Building a Cardboard Planetarium

Russell Eveleigh
Mar 8 · 4 min read

One trip down a YouTube rabbit hole I stumbled across the ingenious Beals Science Cardboard Planetarium, a geodesic cardboard dome big enough to fit an entire secondary school classroom inside. I thought having a go at making my own scaled down version would be a perfect lockdown project.

Geodesic Domes

Pentagon and hexagon made out of triangles
Pentagon and hexagon made out of triangles
Pentagon and hexagon formed from triangles.
net of a geodesic dome
net of a geodesic dome
The net of a geodesic dome.

My first exploration of geodesic domes used rolled up paper connected with split pins. And so it was I built a prison for my daughter!

Dome made out of straws.
Dome made out of straws.
Geodesic prison

I used the same technique to combine two hemispheres together to create an ‘Earth’ and ‘Sun’ to go along with the ‘Space’ theme in my classroom. The pupils loved helping. It was a genuine team effort as there were many head scratching moments.

Geodesic straw sphere
Geodesic straw sphere
The sun as a geodesic sphere

Cardboard Planetarium

The Beales Science project used 240cm by 120cm cardboard to create a dome that was 5m in diameter; I went for the largest dome I could create from A1 double walled cardboard, which turned out to be one with a diameter of 3m. I bought 100 sheets on eBay along with 300 12mm nylon screws to bind the pieces together.

A stack of double walled cardboard
A stack of double walled cardboard
65 out of a total of 100 sheets of double walled A1 white cardboard
12mm nylon bolts, M5 thread.

The dome element was made from 75 triangular pieces of cardboard and was given extra height by placing it on 15 rectangular pieces.

Dimensions of triangles for pentagons and triangles
Dimensions of triangles for pentagons and triangles
Dimensions of triangles for pentagons and triangles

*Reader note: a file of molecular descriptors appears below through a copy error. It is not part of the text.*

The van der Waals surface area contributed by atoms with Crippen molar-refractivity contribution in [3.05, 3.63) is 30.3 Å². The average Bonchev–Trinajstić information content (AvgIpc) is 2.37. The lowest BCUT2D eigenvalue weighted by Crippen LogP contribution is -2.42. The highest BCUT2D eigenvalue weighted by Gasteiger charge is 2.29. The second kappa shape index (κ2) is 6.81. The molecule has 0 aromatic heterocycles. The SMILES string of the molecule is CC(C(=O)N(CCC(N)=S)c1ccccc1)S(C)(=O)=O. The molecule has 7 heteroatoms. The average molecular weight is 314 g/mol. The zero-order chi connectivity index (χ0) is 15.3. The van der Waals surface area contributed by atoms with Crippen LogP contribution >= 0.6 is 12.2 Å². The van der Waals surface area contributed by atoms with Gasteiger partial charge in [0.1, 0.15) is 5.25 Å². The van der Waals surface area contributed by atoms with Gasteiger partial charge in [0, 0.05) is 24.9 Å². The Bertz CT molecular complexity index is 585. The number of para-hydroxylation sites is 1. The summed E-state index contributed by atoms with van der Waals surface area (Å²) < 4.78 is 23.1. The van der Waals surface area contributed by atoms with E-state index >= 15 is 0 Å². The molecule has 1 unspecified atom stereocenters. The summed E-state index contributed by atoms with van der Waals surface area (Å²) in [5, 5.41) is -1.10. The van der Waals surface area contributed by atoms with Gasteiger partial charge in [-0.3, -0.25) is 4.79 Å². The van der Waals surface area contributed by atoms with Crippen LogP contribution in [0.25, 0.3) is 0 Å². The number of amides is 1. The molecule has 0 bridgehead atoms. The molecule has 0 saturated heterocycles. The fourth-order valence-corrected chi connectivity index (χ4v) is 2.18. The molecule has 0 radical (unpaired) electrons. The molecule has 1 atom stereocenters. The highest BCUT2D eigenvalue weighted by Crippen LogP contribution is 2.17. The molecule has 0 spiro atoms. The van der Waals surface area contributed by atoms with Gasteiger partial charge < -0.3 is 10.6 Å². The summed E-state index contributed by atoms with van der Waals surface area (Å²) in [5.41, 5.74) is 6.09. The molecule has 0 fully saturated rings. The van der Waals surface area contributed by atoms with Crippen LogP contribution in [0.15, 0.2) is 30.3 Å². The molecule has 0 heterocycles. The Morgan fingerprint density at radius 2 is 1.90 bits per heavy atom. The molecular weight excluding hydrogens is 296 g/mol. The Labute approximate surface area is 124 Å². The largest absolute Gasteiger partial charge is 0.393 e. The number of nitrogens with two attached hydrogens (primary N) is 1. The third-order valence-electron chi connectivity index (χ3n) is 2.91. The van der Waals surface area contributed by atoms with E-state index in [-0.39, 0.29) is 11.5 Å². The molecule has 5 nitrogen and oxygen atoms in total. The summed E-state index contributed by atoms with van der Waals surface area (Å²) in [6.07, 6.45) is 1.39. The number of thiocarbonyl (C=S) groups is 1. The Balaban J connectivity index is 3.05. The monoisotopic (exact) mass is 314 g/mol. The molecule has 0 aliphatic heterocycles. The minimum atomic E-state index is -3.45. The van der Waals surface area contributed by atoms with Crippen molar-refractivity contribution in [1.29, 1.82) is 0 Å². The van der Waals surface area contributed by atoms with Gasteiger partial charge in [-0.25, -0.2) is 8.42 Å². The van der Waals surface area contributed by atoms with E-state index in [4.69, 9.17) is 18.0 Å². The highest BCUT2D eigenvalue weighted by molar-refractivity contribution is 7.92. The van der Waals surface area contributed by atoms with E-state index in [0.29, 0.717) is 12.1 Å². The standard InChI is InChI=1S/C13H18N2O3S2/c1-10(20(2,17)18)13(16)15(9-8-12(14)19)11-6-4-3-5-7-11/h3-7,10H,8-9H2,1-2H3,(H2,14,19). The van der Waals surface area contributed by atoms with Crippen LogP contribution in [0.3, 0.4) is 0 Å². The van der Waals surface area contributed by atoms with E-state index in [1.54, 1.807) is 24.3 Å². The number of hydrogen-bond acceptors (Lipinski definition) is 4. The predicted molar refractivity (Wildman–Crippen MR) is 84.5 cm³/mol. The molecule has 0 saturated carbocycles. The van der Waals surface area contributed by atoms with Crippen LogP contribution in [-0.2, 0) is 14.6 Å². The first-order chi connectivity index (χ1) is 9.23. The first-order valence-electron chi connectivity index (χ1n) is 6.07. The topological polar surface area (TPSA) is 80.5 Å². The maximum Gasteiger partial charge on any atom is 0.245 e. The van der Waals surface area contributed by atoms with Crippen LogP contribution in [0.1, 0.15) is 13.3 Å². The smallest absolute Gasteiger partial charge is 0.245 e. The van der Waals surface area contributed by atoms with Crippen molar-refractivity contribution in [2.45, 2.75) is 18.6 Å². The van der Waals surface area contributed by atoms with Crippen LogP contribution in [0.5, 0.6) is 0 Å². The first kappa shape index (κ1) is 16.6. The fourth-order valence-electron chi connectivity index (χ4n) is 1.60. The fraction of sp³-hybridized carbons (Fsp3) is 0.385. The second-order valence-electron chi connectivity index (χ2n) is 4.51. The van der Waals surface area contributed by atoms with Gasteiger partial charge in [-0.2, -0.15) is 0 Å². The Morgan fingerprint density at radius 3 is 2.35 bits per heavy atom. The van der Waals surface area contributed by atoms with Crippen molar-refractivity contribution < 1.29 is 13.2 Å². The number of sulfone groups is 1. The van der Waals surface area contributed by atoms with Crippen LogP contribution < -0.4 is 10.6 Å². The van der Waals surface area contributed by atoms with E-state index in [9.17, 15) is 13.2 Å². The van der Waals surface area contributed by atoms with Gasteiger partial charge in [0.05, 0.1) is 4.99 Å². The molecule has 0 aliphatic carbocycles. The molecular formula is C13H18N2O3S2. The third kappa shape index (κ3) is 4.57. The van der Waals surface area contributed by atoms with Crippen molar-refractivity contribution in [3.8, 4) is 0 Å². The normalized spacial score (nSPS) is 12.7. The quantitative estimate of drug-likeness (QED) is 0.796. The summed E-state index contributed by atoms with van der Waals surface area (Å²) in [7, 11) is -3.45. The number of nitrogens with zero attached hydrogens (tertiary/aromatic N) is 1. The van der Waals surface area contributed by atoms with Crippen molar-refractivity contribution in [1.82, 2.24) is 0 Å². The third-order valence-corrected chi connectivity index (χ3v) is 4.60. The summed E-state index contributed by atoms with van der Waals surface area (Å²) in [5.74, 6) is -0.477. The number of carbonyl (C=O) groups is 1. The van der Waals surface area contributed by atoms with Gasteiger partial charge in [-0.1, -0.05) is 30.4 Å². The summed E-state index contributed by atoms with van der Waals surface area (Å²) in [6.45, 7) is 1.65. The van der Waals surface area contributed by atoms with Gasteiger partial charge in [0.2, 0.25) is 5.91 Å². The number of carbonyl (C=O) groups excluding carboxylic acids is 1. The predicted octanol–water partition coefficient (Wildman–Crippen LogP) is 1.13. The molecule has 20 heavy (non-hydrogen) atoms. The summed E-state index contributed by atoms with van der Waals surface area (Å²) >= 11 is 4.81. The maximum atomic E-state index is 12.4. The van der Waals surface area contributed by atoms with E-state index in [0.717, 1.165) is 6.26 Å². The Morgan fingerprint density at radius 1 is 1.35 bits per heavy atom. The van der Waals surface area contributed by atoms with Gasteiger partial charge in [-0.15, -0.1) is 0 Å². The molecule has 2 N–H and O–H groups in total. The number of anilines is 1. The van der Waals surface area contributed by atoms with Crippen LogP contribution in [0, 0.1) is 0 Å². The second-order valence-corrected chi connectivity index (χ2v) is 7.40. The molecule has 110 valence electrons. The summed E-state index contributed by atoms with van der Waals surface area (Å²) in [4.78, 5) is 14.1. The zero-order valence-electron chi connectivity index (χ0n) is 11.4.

Dimensions of rectangles which raise the dome
Dimensions of rectangles which raise the dome
Dimensions of rectangles which raise the dome

The plans above show how the pieces were put together. Not shown are the 3.7cm tabs along the edges of each shape. I drilled each tab in two places ready for the bolts.

It took most of the day to put up, but I was pretty pleased with the result.

My son stands in front of the dome with a metre stick for scale
From above
The dome in the evening
Cardboard dome with the moon and Venus visible in the sky
Cardboard dome with the moon and Venus visible in the sky
The Moon and Venus look on

The cardboard was white on one side so it would be ideal as a projector screen.

Inside of cardboard dome showing white walls.
Inside of cardboard dome showing white walls.
White side of cardboard ideal as a projector screen

I already had a cheap projector, but I bought a convex mirror hoping that it might curve the projected image somewhat. In fact, despite appearing entirely reflective, it seemed to somehow absorb the light as if it were a black cloth. Clearly more research (and money) is needed.

Mirror or light vacuum?

I discovered the ePlanatarium website which produces films specially formatted to suit curved surfaces. In the end though, Rio 2 was the film of choice to test out the set up, and, even as an unaltered projection, it worked well.

Projector propped up by cardboard
Projector propped up by cardboard
Even the projector props are made of cardboard
Rio 2 beat footage of the moon landing
Happy customers

I managed to dismantle it in 10 panels and hope that it will be much quicker to put up in future.

Parts

I enjoyed working on the project and my kids loved seeing how all the shapes came together. Hopefully, with fair weather it can stay in the garden for longer and it will last for a good while.

Age of Awareness

Medium’s largest publication dedicated to education reform | Listen to our podcast at aoapodcast.com

Age of Awareness

Stories providing creative, innovative, and sustainable changes to the ways we learn | Tune in at aoapodcast.com | Connecting 500k+ monthly readers with 1,200+ authors

Russell Eveleigh

Written by

A primary school teacher and family man in the UK who likes tinkering with code and who sometimes tries to write good.

Age of Awareness

Stories providing creative, innovative, and sustainable changes to the ways we learn | Tune in at aoapodcast.com | Connecting 500k+ monthly readers with 1,200+ authors